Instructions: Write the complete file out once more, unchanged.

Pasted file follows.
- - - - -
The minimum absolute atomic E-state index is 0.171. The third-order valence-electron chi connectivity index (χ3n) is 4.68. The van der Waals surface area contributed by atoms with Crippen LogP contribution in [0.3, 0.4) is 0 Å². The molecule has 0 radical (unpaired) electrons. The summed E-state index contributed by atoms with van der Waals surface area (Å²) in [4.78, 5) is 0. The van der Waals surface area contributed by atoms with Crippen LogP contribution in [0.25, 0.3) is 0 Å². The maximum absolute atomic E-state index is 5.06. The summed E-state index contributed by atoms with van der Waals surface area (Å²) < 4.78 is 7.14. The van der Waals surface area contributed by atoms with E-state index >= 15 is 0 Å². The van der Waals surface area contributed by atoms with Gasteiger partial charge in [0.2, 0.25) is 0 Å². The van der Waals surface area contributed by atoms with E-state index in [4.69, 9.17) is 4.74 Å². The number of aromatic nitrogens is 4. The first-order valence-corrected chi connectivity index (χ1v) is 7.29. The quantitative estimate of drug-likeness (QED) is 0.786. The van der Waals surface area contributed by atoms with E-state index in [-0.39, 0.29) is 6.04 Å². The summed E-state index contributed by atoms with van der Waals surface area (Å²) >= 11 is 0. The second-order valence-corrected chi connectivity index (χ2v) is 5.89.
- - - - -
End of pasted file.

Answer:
The minimum absolute atomic E-state index is 0.171. The third-order valence-electron chi connectivity index (χ3n) is 4.68. The van der Waals surface area contributed by atoms with Crippen LogP contribution in [0.3, 0.4) is 0 Å². The molecule has 0 radical (unpaired) electrons. The summed E-state index contributed by atoms with van der Waals surface area (Å²) in [4.78, 5) is 0. The van der Waals surface area contributed by atoms with Crippen LogP contribution in [0.25, 0.3) is 0 Å². The maximum absolute atomic E-state index is 5.06. The summed E-state index contributed by atoms with van der Waals surface area (Å²) < 4.78 is 7.14. The van der Waals surface area contributed by atoms with E-state index >= 15 is 0 Å². The van der Waals surface area contributed by atoms with Gasteiger partial charge in [0.2, 0.25) is 0 Å². The van der Waals surface area contributed by atoms with E-state index in [4.69, 9.17) is 4.74 Å². The number of aromatic nitrogens is 4. The first-order valence-corrected chi connectivity index (χ1v) is 7.29. The quantitative estimate of drug-likeness (QED) is 0.786. The van der Waals surface area contributed by atoms with E-state index in [-0.39, 0.29) is 6.04 Å². The summed E-state index contributed by atoms with van der Waals surface area (Å²) >= 11 is 0. The second-order valence-corrected chi connectivity index (χ2v) is 5.89.